Rupture process of the Mj 6.6, October 21, central Tottori earthquake derived from strong-motion data


We derive the rupture process of the 2016 central Tottori earthquake (Mj 6.6) at 14:07 on October 21 (JST) using the near-source strong-motion data.


Strong motion data recorded at 15 stations (7 K-NET stations, 5 KiK-net borehole stations, and 3 KiK-net surface station) shown in Figure 1 are used in the inversion analysis. The velocity waveforms (converted by integration of the original K-NET and KiK-net accelerations) are band-pass filtered between 0.1 and 1.0 Hz, resampled to 5 Hz and windowed from 1 s before S-wave arrival for 10 s.

Fault model and discretization of the rupture process

We assume the 16 km x 16 km rectangular fault model that has a strike of 162 degrees and a dip of 88 degrees based on the F-net moment tensor solution. The rupture starting point is set at 35.3806N, 133.8545E, and a depth of 11.58 km, which is the hypocenter determined by Hi-net.
The rupture process is spatially and temporally discretized following the multiple-time-window linear waveform inversion scheme (Olson and Apsel, 1982; Hartzell and Heaton, 1983). For the spatial discretization, the fault plane is divided into 8 subfaults along the strike and 8 subfaults along dip directions, with a size of 2 km x 2 km each. For the temporal discretization, the moment rate function of each subfault is represented by 5 smoothed-ramp functions (time windows) progressively delayed by 0.4 s and having a duration of 0.8 s each. The first time window starting time is defined as the time prescribed by a circular rupture propagation with the constant speed of Vftw. Thus, the rupture process and the strong-motion waveforms are linearly related via Green's functions.
The Green's functions between each subfault and each station are calculated using the discrete wavenumber method (Bouchon, 1981) and the reflection/transmission matrix method (Kennett and Kerry, 1979) assuming a 1-D layered velocity structure model. The underground structure model is obtained for each station from the 3-D structure model (Fujiwara et al., 2009). Logging data is also referred to for the KiK-net station. To consider the rupture propagation effect inside each subfault, 25 point-sources are uniformly distributed over each subfault in the calculation of Green's functions.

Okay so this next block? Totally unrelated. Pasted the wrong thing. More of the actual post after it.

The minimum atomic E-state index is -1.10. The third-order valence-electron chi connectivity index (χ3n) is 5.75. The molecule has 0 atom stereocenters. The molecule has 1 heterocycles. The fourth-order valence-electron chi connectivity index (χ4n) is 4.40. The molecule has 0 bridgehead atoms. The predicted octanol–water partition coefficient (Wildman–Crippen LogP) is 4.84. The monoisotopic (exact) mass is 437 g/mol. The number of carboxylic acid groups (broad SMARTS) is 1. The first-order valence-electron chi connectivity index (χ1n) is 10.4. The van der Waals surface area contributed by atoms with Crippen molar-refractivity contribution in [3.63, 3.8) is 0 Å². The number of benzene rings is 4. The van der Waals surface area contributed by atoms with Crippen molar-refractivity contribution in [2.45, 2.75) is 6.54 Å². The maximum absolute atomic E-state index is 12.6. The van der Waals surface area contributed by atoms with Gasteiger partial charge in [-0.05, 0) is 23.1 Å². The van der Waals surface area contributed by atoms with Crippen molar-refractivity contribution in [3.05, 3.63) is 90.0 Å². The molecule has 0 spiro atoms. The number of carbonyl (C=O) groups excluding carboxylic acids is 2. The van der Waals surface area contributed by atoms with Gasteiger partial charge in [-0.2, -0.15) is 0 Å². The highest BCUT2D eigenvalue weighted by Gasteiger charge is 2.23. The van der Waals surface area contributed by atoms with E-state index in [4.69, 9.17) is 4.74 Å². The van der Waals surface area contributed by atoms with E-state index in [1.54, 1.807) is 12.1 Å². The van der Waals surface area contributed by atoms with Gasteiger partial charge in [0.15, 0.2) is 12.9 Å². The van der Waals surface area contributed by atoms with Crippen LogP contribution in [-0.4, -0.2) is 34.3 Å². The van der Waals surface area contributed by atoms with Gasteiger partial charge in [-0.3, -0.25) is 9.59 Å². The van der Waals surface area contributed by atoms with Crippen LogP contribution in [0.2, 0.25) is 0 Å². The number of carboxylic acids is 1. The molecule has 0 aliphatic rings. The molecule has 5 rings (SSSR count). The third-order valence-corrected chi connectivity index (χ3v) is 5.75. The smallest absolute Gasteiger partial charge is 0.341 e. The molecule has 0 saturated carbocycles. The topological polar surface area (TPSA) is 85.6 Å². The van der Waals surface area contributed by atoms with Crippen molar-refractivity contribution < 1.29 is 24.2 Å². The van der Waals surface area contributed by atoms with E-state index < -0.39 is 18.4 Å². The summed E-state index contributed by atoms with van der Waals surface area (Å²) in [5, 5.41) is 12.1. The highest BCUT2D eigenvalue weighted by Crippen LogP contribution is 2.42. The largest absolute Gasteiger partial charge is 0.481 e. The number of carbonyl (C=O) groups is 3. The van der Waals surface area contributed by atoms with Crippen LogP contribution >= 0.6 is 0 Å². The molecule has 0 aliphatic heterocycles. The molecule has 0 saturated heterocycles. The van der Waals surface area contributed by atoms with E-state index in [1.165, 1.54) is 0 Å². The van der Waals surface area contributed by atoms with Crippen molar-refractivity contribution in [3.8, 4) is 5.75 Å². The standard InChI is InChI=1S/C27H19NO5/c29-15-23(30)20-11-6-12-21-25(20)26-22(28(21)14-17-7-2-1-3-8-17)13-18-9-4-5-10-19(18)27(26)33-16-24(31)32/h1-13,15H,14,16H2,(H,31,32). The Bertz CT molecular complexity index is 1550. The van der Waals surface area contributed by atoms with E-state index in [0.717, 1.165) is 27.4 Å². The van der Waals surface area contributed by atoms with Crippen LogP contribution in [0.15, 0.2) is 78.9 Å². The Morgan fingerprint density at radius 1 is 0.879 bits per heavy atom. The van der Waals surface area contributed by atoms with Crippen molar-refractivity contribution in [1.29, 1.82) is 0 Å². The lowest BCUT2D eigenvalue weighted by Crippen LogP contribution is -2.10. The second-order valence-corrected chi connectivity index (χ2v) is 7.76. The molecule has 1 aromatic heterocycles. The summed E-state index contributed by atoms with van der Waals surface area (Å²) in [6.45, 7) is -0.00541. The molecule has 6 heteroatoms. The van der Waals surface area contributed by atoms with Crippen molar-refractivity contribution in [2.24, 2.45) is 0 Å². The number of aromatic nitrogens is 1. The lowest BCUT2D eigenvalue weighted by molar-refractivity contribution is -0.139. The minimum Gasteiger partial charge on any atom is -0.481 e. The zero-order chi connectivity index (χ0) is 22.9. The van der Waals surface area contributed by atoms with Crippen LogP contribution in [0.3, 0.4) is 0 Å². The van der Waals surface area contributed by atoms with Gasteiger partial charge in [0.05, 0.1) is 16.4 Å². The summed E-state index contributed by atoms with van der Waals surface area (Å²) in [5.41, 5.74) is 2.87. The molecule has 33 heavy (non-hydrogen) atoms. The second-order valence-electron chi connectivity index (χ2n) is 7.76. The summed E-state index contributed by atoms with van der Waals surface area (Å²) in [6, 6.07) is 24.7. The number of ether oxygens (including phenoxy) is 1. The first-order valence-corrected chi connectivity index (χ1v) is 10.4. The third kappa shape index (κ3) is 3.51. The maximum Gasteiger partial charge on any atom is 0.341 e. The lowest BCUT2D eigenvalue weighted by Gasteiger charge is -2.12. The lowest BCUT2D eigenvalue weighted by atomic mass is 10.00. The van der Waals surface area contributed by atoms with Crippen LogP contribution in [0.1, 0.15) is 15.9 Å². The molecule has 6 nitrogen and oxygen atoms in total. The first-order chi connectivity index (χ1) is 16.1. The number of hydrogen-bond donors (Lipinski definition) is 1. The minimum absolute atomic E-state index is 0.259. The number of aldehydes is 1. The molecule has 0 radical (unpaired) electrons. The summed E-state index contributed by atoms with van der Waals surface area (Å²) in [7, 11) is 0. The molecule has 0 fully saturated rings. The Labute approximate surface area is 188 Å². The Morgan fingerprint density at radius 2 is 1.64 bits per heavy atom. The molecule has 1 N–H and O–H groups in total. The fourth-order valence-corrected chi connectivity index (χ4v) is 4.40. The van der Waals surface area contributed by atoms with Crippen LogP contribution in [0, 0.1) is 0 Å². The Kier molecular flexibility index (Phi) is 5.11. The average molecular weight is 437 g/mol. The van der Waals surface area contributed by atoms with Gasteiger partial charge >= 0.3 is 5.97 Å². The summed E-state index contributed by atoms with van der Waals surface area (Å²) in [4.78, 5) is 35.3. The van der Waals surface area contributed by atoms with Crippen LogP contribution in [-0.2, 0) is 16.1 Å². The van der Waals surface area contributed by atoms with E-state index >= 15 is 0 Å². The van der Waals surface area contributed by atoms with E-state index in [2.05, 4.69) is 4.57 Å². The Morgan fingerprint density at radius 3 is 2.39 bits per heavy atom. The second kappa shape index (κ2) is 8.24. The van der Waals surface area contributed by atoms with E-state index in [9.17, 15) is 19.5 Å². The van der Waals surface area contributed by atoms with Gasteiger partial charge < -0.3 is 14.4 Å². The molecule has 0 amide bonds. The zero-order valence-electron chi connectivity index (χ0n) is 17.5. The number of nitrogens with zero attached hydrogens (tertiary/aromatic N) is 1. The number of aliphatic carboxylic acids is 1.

Waveform inversion

Moment of each time window at each subfault is derived by minimizing the difference between the observed and the synthetic waveforms using the least-squares method. To stabilize the inversion, the slip angle is allowed to vary within ±45 centered at -11 degrees, which is the rake angle of the F-net moment tensor solution, using the non-negative least-squares scheme (Lawson and Hanson, 1974). In addition, we impose the spatiotemporal smoothing constraint on slips (Sekiguchi et al., 2000). The weight of the smoothing constraint is determined based on ABIC (Akaike, 1980). Vftw is selected to minimize data-fit residual.


Figure 2 shows the total slip distribution on the fault. Figure 3 shows the rupture progression. Figure 4 shows the source time function of each subfault. Figure 5 shows the comparison between the observed and the synthetic waveforms. Vftw, the maximum slip, and the seismic moment are 3.3 km/s, 0.6 m, and 2.1×1018 Nm (Mw 6.1), respectively. A large-slip region, with a maximum slip of 0.6 m, extends from the rupture starting point to the shallower part. Another large-slip region, with a maximum slip of 0.5 m, is located to the NNW of the rupture starting point. After the rupture initiation, the rupture mainly propagated from the rupture starting point in the upward direction, and continued for 3 s. Then, the rupture propagated in the NNW direction at 3-5 s. The total rupture duration is approximately 5 s.

*For details of this analysis, we refer the reader to Kubo et al. (2019).

The latest report in Japanese was released on Feburary 21th, 2020.
English page was created on Feburary 21th, 2020.


Figure 1: Station distribution and fault model on the map. A star denotes the rupture starting point.


Figure 2: Total slip distribution on the fault. The vectors denote the direction and amount of the slip of the hanging wall side. A star denotes the rupture starting point.


Figure 3: Rupture progression in terms of slip amount for each 1 s time window.


Figure 4: Source time function of each subfault. A star denotes the rupture starting subfault.


Figure 5: Comparison between the observed and the synthetic waveforms. The maximum values are shown on the upper right of each waveform.